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The Epic Games vs Apple trial is going to take some time to play out, but the documents, data, and detail, being uncovered and shared around the world has a lot of juice.
There’s also a bunch of weird/fun stuff happening. For example:
- Kids called into the courtroom conference call, and no one could figure out how to mute them. The kids begged for Fortnite to return to iOS: “More than 200 participants were dialed into the public line, with many screaming “free Fortnite” or “bring back Fortnite on mobile please judge.” Others played Travis Scott tunes, chatted away, or advertised their YouTube channels.”
In terms of the meat:
- The detail of the day was around Apple’s 70/30 split of revenues, as it was always going to be. We also saw fiery emails from then Apple VP Phil Schiller about bad apps (in this case, a Temple Run knockoff) ranking highly in Apple’s App Store, while Schiller also revealed that he didn’t think the 70/30 split could last (9to5Mac).
- In the opening statements, Apple’s team suggested prior court rulings will side with it. Epic was prepared for this too — its lawyer Katherine Forrest, referenced documents suggesting Apple isn’t just unfair but monopolistic: “There’s a name for businesses that set prices without regard to costs: monopolies,” she said.
- Epic doesn’t just get to unearth Apple info, with Apple parsing out useful docs for its side during discovery too.
- For example, financial figures were revealed: Epic has been making total gross revenue of $5.6B in 2018, $4.2B in 2019, $5.1B in 2020, with the vast majority of revenue coming from Fortnite and its 400 million player base.
- Not bad for a free-to-play game!
- Another bit of Epic detail was how much it has been paying game developers to give away its games via its online Epic Store: about $12M between December 2018 to September 2019, usually paying less than $1 per user per game, mostly down to a lot of older games being included (Polygon).
- There’s also detail showing just how much Sony hated crossplay.
- Protocol has four big takeaways from day 1, and I’m partial to a general overview by MacStories from a former corporate lawyer.
The is expected to last three weeks, and will probably have juicy bits coming out each day.
- I’ll focus on anything big but try to keep the coverage to useful links for the most part, lest this becomes a court reporter newsletter.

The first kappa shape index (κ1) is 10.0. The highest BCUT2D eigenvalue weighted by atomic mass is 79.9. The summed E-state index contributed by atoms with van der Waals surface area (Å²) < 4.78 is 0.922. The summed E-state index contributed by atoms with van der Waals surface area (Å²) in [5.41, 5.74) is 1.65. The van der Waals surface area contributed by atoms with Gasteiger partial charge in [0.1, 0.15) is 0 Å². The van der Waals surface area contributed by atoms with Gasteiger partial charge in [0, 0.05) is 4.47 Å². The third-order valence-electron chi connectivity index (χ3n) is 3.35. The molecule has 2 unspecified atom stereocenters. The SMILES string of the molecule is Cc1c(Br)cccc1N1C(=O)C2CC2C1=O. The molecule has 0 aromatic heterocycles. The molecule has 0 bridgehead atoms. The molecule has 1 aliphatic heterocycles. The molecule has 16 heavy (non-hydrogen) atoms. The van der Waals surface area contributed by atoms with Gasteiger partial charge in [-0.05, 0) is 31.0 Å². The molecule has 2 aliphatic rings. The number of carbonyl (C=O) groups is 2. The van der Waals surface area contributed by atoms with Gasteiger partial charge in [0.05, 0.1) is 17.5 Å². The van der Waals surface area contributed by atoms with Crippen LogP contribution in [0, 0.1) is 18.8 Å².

📈 This Windows-powered Switch rival is now available on Amazon, packing a Core i5 or i7 processor, 16GB of RAM, and a 1TB SSD, and it’s not quite in the same price range as a Nintendo Switch, going for $1,200 (Android Authority).
🔜 Samsung Galaxy S21 FE: What we know so far and what we want to see (Android Authority).
🎮 Stadia product lead exits, and yeah that’s not going well for Google (Android Authority).
👉 Only now has Samsung finally dropped quarterly Android update support for the Galaxy S8, ending the run for the 2017 flagship (Android Authority).
🔗 Sony will integrate Discord into the PlayStation Network (in 2022), and Sony invested in Discord, too (TechCrunch).
🍏 Early research suggests about 5% of iOS users in the US are opting into ad tracking, worldwide slightly higher at 13% (Flurry).
🔭 A border town confronts the reality of police surveillance drones and other tech (Wired).
🚀 A 21-ton Chang Zheng 5B rocket looks set for uncontrolled reentry following Chinese space station launch. It’s unusually big: the biggest object that’s set to unpredictably smack into Earth, including inhabited areas, possibly as early as May 10, though lower energy than something like a meteor (Spacenews).
🙊 Bill and Melinda Gates divorce after 27 years of marriage (BBC).
🧠 “So, what’s your plan for seducing Bill Gates?” (r/askreddit). (“Tell him that he has Access to all my information and I Excel at being a successful person as I have a practical Outlook on life.”)
A really fun chart has been doing the rounds, looking at the nutritional content of fruit (r/dataisbeautiful), where an apple a day might be good but maybe we should all be having passion fruit a day instead:
- Two problems though: the data for a quince is wrong, with the Vitamin A levels not that high.
- And more so, it’s hard to read! Good for an overview that strawberries, for example, are pretty solid, but tough to know what you’re getting.
Here’s a little bit more of a readable graph (and excluding the quince) with a reduced set of data (ironically, you might have to click to read it more easily):
Tristan Rayner, Senior Editor